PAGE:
Interview: Asobi Seksu (via Pitchfork)
Pitchfork: Are you the kind of band that argues a lot?
Yuki: I think the old band, the band that broke up, we never argued. And then we went on the road and there was one argument and it was over. No one even wanted to work it out, no one wanted to talk about it. It was just over, and that was it. They even threatened to go home in Seattle, when we still had over half the tour left. I don't know what it was over. I don't know what happened. With this band it's more reasonable. We have our arguments.
Do you find a difference between online writing versus print journalism?
The real difference in my mind is between good writing and bad writing. What helps change bad writing into mediocre writing is editing. Editing is in bad shape in print journalism, and is in virtually nonexistent shape in online journalism. I also think it tends to be true that when people get paid to do things, they do it better than when they don’t get paid to do it. It’s a broad generalization with many, many, many exceptions, but if you wanted to do some sort of mathematical analysis, that would be how it would work out, although that would be subjective, too. I trust my own expertise more than I trust most people’s.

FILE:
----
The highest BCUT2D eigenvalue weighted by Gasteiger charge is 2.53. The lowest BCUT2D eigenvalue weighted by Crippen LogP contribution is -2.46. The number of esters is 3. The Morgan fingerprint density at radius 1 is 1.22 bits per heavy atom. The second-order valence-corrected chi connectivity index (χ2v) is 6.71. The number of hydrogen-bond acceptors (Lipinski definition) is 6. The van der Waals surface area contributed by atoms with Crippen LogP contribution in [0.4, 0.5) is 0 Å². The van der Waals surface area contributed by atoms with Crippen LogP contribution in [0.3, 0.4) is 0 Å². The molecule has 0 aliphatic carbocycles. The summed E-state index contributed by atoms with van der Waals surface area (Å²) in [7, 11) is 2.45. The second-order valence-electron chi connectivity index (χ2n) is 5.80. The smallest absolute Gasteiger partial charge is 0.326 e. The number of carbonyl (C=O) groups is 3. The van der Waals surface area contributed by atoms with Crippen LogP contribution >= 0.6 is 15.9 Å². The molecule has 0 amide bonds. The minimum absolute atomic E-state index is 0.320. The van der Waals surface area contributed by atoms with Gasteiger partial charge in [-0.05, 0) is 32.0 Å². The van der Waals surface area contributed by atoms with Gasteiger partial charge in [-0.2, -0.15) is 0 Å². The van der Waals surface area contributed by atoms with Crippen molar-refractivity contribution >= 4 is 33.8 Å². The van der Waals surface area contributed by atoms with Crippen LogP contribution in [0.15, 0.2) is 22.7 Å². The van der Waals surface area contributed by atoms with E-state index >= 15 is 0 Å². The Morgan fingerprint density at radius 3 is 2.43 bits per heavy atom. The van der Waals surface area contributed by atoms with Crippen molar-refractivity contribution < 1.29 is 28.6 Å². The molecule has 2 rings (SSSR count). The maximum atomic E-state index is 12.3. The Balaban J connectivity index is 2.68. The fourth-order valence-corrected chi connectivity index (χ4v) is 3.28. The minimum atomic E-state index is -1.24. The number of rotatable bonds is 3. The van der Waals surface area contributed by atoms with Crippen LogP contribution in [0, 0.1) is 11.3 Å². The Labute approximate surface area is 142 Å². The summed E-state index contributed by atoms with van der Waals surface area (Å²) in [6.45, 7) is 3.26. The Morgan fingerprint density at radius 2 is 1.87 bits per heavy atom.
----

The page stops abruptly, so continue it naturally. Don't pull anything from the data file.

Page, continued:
As would Houston. The city's beleaguered music scene has long needed a funk-juice shot in the arm like this, and for about three months, spots all over the city were rollicking with these jams. The mind boggled at the possibilities — the city's rap producers, bluesmen and rockers now had some of the finest horn players in America to work with. Perhaps a few New Orleans-style social clubs would open; maybe Mardi Gras traditions would even take root here — the street parades and all-night parties.